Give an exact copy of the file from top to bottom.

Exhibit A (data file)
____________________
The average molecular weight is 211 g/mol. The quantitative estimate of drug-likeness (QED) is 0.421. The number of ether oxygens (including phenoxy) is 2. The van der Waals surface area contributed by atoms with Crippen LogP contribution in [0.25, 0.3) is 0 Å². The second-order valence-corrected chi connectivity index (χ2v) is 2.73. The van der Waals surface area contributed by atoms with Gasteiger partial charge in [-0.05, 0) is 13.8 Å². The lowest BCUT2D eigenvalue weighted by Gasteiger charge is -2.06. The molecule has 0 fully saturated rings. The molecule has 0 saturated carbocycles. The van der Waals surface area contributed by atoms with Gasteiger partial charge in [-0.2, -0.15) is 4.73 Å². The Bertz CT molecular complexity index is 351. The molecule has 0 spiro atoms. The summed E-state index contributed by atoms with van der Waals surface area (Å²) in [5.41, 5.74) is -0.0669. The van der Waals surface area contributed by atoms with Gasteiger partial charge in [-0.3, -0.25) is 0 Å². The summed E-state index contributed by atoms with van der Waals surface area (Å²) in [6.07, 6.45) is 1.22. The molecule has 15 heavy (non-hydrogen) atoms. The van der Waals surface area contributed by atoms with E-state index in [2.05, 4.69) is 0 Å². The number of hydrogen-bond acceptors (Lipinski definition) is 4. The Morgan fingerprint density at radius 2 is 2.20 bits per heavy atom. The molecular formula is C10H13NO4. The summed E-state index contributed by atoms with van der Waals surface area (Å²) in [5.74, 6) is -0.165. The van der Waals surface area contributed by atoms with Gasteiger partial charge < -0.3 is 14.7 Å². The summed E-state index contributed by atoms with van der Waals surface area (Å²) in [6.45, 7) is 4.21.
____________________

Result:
The average molecular weight is 211 g/mol. The quantitative estimate of drug-likeness (QED) is 0.421. The number of ether oxygens (including phenoxy) is 2. The van der Waals surface area contributed by atoms with Crippen LogP contribution in [0.25, 0.3) is 0 Å². The second-order valence-corrected chi connectivity index (χ2v) is 2.73. The van der Waals surface area contributed by atoms with Gasteiger partial charge in [-0.05, 0) is 13.8 Å². The lowest BCUT2D eigenvalue weighted by Gasteiger charge is -2.06. The molecule has 0 fully saturated rings. The molecule has 0 saturated carbocycles. The van der Waals surface area contributed by atoms with Gasteiger partial charge in [-0.2, -0.15) is 4.73 Å². The Bertz CT molecular complexity index is 351. The molecule has 0 spiro atoms. The summed E-state index contributed by atoms with van der Waals surface area (Å²) in [5.41, 5.74) is -0.0669. The van der Waals surface area contributed by atoms with Gasteiger partial charge in [-0.3, -0.25) is 0 Å². The summed E-state index contributed by atoms with van der Waals surface area (Å²) in [6.07, 6.45) is 1.22. The molecule has 15 heavy (non-hydrogen) atoms. The van der Waals surface area contributed by atoms with E-state index in [2.05, 4.69) is 0 Å². The number of hydrogen-bond acceptors (Lipinski definition) is 4. The Morgan fingerprint density at radius 2 is 2.20 bits per heavy atom. The molecular formula is C10H13NO4. The summed E-state index contributed by atoms with van der Waals surface area (Å²) in [5.74, 6) is -0.165. The van der Waals surface area contributed by atoms with Gasteiger partial charge < -0.3 is 14.7 Å². The summed E-state index contributed by atoms with van der Waals surface area (Å²) in [6.45, 7) is 4.21.